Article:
Appointed to the Queensland Industrial Conciliation and Arbitration Commission, Pont assumed office on 18 July 1966. His selection by the Country and Liberal parties’ coalition government demonstrated the respect he had earned in industrial relations circles, regardless of political and union connections. The government doubtless also regarded him as a safer choice than one from a more radical union. Commissioner Pont’s decisions were typically clear, well informed, and briefly expressed. Perhaps his most significant case was the 1967 award ending discriminatory pay and conditions for the State’s Aboriginal station hands. Pont had some misgivings that equal pay would mean higher Aboriginal unemployment, but resisted the opposition of employers and the obstructionist tactics of the State government. Not notably progressive, he nevertheless had a strong sense of justice. He was primarily influenced by his deep knowledge of actual working conditions, his empathy with those subject to them, and, in the equal-pay case, his experience organising Aboriginal employees in the north.

In 1978 and 1979 Pont was the centre of controversy when employers and the government criticised supposedly generous provisions he awarded to pastoral workers. The president of the National Party, Sir Robert Sparkes, and the premier, (Sir) Joh Bjelke-Petersen, linked the decision with Pont’s AWU background, suggesting further that the commissioner chose the cases he wanted. The president of the State Industrial Court, Justice R. H. Matthews, then held a special sitting of the full bench publicly to defend the integrity of the commissioners and the rostering system. Pont also responded forcefully to his critics. On 17 July 1980 he retired, having served two seven-year terms and being close to the statutory retirement age of seventy.

In retirement he lived at Cairns. He had a keen interest in sport and he enjoyed fishing and gem-fossicking, the latter with his wife. Unlike her, he was not a churchgoer but regularly mowed the lawn of St Peter’s Anglican Church. A widower from 1991, he moved to Bundaberg, the home of his youngest daughter. He died there on 30 October 1992 and was buried in the Forest View cemetery, Cairns. His two sons and three daughters survived him.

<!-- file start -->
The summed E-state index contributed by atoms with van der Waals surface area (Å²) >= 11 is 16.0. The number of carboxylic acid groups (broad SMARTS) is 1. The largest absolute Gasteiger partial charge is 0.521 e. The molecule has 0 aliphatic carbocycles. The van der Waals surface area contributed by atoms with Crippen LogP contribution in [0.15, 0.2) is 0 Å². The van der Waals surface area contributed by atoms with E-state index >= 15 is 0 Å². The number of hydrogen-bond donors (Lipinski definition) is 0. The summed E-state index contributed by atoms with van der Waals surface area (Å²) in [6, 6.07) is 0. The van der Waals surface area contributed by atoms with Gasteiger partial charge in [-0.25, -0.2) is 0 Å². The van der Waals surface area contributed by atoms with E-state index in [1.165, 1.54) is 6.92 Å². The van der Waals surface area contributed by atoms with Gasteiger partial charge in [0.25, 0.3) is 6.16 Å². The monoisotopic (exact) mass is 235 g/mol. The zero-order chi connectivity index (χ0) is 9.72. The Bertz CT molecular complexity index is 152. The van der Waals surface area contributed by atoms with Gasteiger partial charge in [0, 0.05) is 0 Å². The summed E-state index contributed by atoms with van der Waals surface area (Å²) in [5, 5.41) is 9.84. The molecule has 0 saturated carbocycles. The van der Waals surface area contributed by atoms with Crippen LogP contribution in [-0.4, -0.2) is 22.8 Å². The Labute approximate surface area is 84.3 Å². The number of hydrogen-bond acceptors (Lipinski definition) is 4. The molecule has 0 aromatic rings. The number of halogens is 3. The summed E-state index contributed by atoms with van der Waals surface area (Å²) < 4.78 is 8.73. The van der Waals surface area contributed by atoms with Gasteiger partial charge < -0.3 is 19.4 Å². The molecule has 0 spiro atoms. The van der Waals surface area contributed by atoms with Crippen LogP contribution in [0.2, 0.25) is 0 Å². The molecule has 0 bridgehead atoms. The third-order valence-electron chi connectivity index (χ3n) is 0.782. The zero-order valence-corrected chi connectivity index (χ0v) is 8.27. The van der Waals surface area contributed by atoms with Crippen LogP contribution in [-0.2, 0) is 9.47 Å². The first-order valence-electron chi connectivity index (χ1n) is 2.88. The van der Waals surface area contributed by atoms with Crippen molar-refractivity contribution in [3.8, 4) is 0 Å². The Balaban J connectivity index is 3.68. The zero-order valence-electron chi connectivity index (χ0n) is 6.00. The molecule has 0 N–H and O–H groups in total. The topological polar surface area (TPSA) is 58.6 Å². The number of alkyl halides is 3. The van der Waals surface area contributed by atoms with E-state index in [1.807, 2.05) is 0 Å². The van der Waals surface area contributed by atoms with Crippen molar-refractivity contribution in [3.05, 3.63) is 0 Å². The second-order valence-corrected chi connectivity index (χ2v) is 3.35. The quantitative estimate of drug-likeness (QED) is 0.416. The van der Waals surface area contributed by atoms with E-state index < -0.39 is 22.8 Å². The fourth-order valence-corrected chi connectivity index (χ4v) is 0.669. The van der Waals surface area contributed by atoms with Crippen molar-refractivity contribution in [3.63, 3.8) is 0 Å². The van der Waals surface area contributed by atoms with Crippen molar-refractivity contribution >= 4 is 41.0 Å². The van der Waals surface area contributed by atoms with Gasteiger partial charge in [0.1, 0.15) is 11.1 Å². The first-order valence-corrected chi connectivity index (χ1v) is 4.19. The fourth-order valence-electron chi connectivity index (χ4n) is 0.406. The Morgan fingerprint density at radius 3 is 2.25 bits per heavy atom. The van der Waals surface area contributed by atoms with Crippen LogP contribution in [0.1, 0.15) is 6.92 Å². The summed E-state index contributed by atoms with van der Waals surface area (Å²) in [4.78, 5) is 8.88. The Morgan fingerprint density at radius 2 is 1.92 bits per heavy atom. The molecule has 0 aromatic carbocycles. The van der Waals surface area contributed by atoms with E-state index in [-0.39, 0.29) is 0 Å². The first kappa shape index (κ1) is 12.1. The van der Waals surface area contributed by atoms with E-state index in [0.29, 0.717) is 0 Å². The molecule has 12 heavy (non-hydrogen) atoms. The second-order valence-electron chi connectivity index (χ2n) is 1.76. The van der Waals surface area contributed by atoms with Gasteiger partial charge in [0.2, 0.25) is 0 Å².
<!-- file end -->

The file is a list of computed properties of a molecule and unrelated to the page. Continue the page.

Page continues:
Research edited by Darryl Bennet

Select Bibliography

  • Australian Worker. 'Union Bids Farewell to a Lifetime Friend.’ 14 December 1992, 4
  • Burrows, Geoff, and Clive Morton. The Canecutters. Carlton, Vic.: Melbourne University Press, 1986
  • Hearn, Mark, and Harry Knowles. One Big Union: A History of the Australian Workers Union 18861994. Oakleigh, Vic.: Melbourne: Cambridge University Press, 1996
  • May, Dawn. Aboriginal Labour and the Cattle Industry: Queensland from White Settlement to the Present. Oakleigh, Vic.: Cambridge University Press, 1994
  • Pont, G. W. Autobiographical notes. Unpublished manuscript, n.d. Fryer Library, University of Queensland
  • Queensland. Parliament. Parliamentary Debates, 2 May 1979, 4437
  • Queensland. Parliament. Parliamentary Debates, 4 September 1979, 221
  • Tennant, Kylie. Speak You so Gently. London: Victor Gollancz Ltd, 1959
  • Townsville Daily Bulletin. 'Plebiscite System to be Retained.’ 25 February 1950, 1

Additional Resources

Citation details

D. W. Hunt, 'Pont, George William (1910–1992)', Australian Dictionary of Biography, National Centre of Biography, Australian National University,, published online 2016, accessed online 13 June 2024.

This article was published in hardcopy in Australian Dictionary of Biography, Volume 19, (ANU Press), 2021

View the front pages for Volume 19

© Copyright Australian Dictionary of Biography, 2006-2024

Life Summary [details]


14 October, 1910
Blackall, Queensland, Australia


30 October, 1992 (aged 82)
Bundaberg, Queensland, Australia

Cause of Death

cancer (prostate)

Religious Influence

Includes the religion in which subjects were raised, have chosen themselves, attendance at religious schools and/or religious funeral rites; Atheism and Agnosticism have been included.

Political Activism